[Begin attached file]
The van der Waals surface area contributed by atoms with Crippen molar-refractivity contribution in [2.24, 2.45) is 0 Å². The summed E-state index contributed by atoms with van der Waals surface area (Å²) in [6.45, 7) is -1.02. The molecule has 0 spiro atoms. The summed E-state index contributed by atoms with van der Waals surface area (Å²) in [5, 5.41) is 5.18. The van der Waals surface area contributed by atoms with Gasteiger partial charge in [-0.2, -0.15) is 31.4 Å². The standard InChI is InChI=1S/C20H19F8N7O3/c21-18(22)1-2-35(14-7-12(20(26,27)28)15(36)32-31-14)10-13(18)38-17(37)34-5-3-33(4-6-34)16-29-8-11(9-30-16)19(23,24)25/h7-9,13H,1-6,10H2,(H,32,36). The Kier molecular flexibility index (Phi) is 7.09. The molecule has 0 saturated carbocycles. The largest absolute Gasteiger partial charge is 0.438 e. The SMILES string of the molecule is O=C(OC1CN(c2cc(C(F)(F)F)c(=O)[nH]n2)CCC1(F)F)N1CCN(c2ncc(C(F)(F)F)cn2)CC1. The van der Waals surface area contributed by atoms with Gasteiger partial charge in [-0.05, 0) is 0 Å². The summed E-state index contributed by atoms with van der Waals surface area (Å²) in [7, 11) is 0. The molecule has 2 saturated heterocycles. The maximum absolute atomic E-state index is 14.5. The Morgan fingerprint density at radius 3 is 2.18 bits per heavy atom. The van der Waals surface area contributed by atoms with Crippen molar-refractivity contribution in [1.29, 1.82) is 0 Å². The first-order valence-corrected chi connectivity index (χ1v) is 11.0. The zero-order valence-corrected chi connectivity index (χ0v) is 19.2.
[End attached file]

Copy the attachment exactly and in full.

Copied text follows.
The van der Waals surface area contributed by atoms with Crippen molar-refractivity contribution in [2.24, 2.45) is 0 Å². The summed E-state index contributed by atoms with van der Waals surface area (Å²) in [6.45, 7) is -1.02. The molecule has 0 spiro atoms. The summed E-state index contributed by atoms with van der Waals surface area (Å²) in [5, 5.41) is 5.18. The van der Waals surface area contributed by atoms with Gasteiger partial charge in [-0.2, -0.15) is 31.4 Å². The standard InChI is InChI=1S/C20H19F8N7O3/c21-18(22)1-2-35(14-7-12(20(26,27)28)15(36)32-31-14)10-13(18)38-17(37)34-5-3-33(4-6-34)16-29-8-11(9-30-16)19(23,24)25/h7-9,13H,1-6,10H2,(H,32,36). The Kier molecular flexibility index (Phi) is 7.09. The molecule has 0 saturated carbocycles. The largest absolute Gasteiger partial charge is 0.438 e. The SMILES string of the molecule is O=C(OC1CN(c2cc(C(F)(F)F)c(=O)[nH]n2)CCC1(F)F)N1CCN(c2ncc(C(F)(F)F)cn2)CC1. The van der Waals surface area contributed by atoms with Gasteiger partial charge in [-0.05, 0) is 0 Å². The summed E-state index contributed by atoms with van der Waals surface area (Å²) in [7, 11) is 0. The molecule has 2 saturated heterocycles. The maximum absolute atomic E-state index is 14.5. The Morgan fingerprint density at radius 3 is 2.18 bits per heavy atom. The van der Waals surface area contributed by atoms with Crippen molar-refractivity contribution in [1.29, 1.82) is 0 Å². The first-order valence-corrected chi connectivity index (χ1v) is 11.0. The zero-order valence-corrected chi connectivity index (χ0v) is 19.2.